Another great animal rights message from the series comes from the second chapter of Harry Potter and the Sorcerer’s Stone, when Harry and the Dursleys go to the zoo. Animals in zoos are deprived of the opportunity to satisfy their most basic needs. In this chapter, “The Vanishing Glass,” we meet a lonely and bored boa constrictor who has been bred in captivity—meaning that he has spent his whole life on display instead of living freely in the wild. Harry himself says that living in the zoo “was worse than having a cupboard as a bedroom … [because] at least [Harry] got to visit the rest of the house.” In general, animals in zoos and wildlife parks are denied everything that’s natural and important to them, including flying, swimming, running, hunting, climbing, scavenging, foraging, digging, exploring, and selecting a mate. The physical and mental frustrations of captivity often lead to abnormal, neurotic, and even self-destructive behavior, such as incessant pacing, swaying, head-bobbing, biting the bars of enclosures, and self-mutilation. You can help make zoos disappear—similar to how Harry made the glass that enclosed the snake vanish—by never going to zoos.
5. Captive animals
If you’re like me, then you definitely cried like a baby when Dobby the house-elf died. He was kind and compassionate and only wanted to help Harry Potter and his friends—and that’s exactly what he did. Dobby was enslaved by the Malfoy family, who forced him to do whatever they wished and beat him or caused him to beat himself regularly. Harry set him free in Harry Potter and the Chamber of Secrets, and the two remained loyal friends. Dobby’s story is the perfect example of why we should respect and stick up for those who can’t defend themselves. Just like Dobby, animals in circuses like Ringling Bros. and at marine parks like SeaWorld are treated cruelly and held as slaves.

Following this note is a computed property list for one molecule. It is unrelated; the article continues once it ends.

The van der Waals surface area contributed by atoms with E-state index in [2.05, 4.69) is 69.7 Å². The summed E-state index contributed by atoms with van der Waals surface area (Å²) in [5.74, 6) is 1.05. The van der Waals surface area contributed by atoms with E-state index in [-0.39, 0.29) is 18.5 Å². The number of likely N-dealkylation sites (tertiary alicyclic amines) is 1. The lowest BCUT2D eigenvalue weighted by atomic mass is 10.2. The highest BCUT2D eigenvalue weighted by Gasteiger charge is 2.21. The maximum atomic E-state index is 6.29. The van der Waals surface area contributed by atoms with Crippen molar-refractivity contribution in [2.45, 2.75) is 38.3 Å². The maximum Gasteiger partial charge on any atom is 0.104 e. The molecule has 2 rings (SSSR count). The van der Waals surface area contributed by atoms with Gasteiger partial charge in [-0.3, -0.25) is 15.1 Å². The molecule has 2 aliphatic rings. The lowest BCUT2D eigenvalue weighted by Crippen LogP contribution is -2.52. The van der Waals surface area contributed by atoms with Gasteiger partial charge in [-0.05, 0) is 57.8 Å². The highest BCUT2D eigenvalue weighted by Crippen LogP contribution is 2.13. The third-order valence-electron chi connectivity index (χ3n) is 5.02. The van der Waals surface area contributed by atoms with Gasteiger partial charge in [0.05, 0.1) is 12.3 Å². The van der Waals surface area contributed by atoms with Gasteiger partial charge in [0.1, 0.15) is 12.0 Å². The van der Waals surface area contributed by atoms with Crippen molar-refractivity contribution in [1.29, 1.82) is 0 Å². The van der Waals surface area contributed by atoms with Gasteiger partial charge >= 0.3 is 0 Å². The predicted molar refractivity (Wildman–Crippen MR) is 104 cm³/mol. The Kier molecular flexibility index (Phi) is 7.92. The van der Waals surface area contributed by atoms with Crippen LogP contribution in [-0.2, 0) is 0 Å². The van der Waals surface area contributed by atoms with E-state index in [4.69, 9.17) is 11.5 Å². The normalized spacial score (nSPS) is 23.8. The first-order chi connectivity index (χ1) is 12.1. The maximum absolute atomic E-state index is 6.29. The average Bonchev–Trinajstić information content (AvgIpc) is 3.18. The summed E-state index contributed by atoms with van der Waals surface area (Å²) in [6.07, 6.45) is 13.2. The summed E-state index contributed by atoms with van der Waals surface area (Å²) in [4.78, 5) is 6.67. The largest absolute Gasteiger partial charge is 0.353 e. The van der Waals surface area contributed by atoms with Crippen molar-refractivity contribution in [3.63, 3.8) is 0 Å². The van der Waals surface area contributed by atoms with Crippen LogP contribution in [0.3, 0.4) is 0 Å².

Animals used in circuses are routinely beaten and electro-shocked in order to force them to perform ridiculous tricks that make no sense to them—all for human “entertainment.” They’re often chained, sometimes even for days at a time, without any access to food, water, or veterinary care.
SeaWorld enslaves animals in small tanks at marine parks around the country and forces them to perform meaningless tricks. It’s a business that has been built on the suffering of intelligent, social animals who are denied the opportunity to engage in any natural behavior. As a result, animals imprisoned by SeaWorld often die at a young age from stress and other captivity-related causes. Unlike Dobby, elephants and orcas can’t disapparate with you from the Malfoy manor, but if they knew that you were concerned about their plight, they would surely appreciate your efforts to make sure everyone you know boycotts live-animal entertainment and never visits the circus or marine parks.
6. Animal-friendly legislation
While the Ministry of Magic becomes a joke during the second rise of Lord Voldemort, it had, in the past, created certain laws to protect animals. According to the Pottermore website, toads were widely used in the making of potions and charms centuries ago. However, the Ministry of Magic introduced legislation against this cruelty (subsections 13 to 29 relate to the production of potion ingredients), and such practices were eventually outlawed! You can help animals by working to get animal-friendly legislation passed in your own area.
7. Animal abuse
In Harry Potter and the Goblet of Fire, Hermione expresses her concern about Barty Crouch Sr.’s dismissal of Winky, the Crouch’s house-elf. What Sirius Black says speaks to the meaning of how we treat animals today:
“If you want to know what a man’s like, take a good look at how he treats his inferiors, not his equals.”
Take a look at how animals on factory farms, on fur farms, in laboratories, and in circuses are treated. What does this say about us? If the character of a person is determined by how he or she treats those who are weaker, then are we really any better than Lord Voldemort? Humans allow the torture and killing of billions of animals every single year for food, clothing, entertainment, and experimentation—that’s far more than all the Death Eaters’ human